Transgender issues and discussion in society

 

Visible representation of the trans community has increased significantly over the years with the help of the media in certain parts of the world. There are a number of famous figures globally, such as actors, sport players, musicians etc., who have come out as members of the trans community, and this has certainly contributed to raising awareness and understanding of trans issues. However, trans inclusion is slow and many trans individuals still experience barriers on various aspects of everyday life, such as health care, housing, and employment.

 

The UK government data 1Government Equalities Office, (2018) National LGBT Survey: Summary Report shows difficulties that trans individuals may suffer on a daily basis. Some of them include:

  • Trans people are often discriminated against when seeking rented accommodation
  • Trans people are more likely to be offered conversion therapy to “cure” them

 

When looking through an intersectional lens – e.g., being Black and Transgender, other research 2 James, E.S., Brown, C. and Wilson, I., (2015) Transgender Survey: Report on the Experiences of Black Respondents  indicates that Black trans individuals tend to be in a worse situation when compared to White members of the community in various aspects of life, such as having a higher probability of being homeless, sexually assaulted, or living with HIV.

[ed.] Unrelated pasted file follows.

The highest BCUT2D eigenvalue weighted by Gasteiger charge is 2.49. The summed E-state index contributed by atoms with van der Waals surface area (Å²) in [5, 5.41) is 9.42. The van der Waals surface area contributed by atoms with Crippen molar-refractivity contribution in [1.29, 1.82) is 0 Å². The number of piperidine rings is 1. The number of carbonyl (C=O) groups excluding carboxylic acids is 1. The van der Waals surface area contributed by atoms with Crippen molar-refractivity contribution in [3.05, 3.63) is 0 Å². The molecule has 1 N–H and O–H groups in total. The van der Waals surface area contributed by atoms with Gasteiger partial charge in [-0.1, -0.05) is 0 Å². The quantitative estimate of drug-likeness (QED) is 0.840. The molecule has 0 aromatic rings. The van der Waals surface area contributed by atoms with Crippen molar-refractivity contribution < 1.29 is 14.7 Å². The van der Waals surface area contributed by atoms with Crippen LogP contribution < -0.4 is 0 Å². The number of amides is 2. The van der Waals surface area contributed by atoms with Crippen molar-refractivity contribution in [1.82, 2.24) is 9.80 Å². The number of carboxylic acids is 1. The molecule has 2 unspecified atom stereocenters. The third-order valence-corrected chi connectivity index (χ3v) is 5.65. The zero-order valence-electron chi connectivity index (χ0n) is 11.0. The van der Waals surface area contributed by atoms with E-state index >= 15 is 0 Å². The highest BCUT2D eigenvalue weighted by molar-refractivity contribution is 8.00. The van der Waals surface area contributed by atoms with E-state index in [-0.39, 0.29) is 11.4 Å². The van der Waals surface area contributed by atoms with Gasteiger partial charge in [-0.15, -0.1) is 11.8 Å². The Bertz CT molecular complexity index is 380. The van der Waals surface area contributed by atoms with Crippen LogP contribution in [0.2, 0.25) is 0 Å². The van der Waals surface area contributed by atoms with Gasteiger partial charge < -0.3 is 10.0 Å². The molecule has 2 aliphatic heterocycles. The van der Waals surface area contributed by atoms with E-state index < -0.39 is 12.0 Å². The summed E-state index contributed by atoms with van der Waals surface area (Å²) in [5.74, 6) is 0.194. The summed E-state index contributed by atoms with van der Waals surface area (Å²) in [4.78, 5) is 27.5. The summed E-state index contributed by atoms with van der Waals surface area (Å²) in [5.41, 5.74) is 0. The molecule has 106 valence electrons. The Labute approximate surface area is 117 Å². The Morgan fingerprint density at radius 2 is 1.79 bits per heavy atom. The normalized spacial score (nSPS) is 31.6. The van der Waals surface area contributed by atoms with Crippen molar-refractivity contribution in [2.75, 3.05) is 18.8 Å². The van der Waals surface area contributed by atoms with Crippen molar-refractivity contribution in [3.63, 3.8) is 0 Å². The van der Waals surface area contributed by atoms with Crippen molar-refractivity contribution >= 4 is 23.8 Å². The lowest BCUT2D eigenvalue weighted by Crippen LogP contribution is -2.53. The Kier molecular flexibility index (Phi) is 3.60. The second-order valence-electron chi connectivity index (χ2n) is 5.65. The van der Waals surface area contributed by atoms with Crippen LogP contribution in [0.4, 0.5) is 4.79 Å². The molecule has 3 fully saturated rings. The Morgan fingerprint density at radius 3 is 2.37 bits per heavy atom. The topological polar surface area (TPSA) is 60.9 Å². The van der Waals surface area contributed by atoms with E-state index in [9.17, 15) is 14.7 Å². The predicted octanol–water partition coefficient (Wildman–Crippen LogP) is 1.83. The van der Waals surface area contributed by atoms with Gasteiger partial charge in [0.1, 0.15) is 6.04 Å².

Transgender issues in the workplace

 

Employment and the workplace are not immune to transgender issues. One study 3Bachmann, C.L. and Gooch, B., (2018) LGBT in Britain: Trans Report on LGBT+ individuals finds that:

 

  • Trans people are more likely to be unemployed
  • Trans people are more likely to be attacked by a colleague or customer

 

Other common issues in the workplace 4Bachmann, C.L. and Gooch, B., (2018) LGBT in Britain: Trans Report5McKinsey (2021) Being transgender at work. https://www.mckinsey.com/featured-insights/diversity-and-inclusion/being-transgender-at-work include, masking their trans identity for fear of discrimination, being pressured to come out, outing of their trans identity or transition status, less likely to be able to show one’s full self during interviews, being the “only” at work, or being misgendered.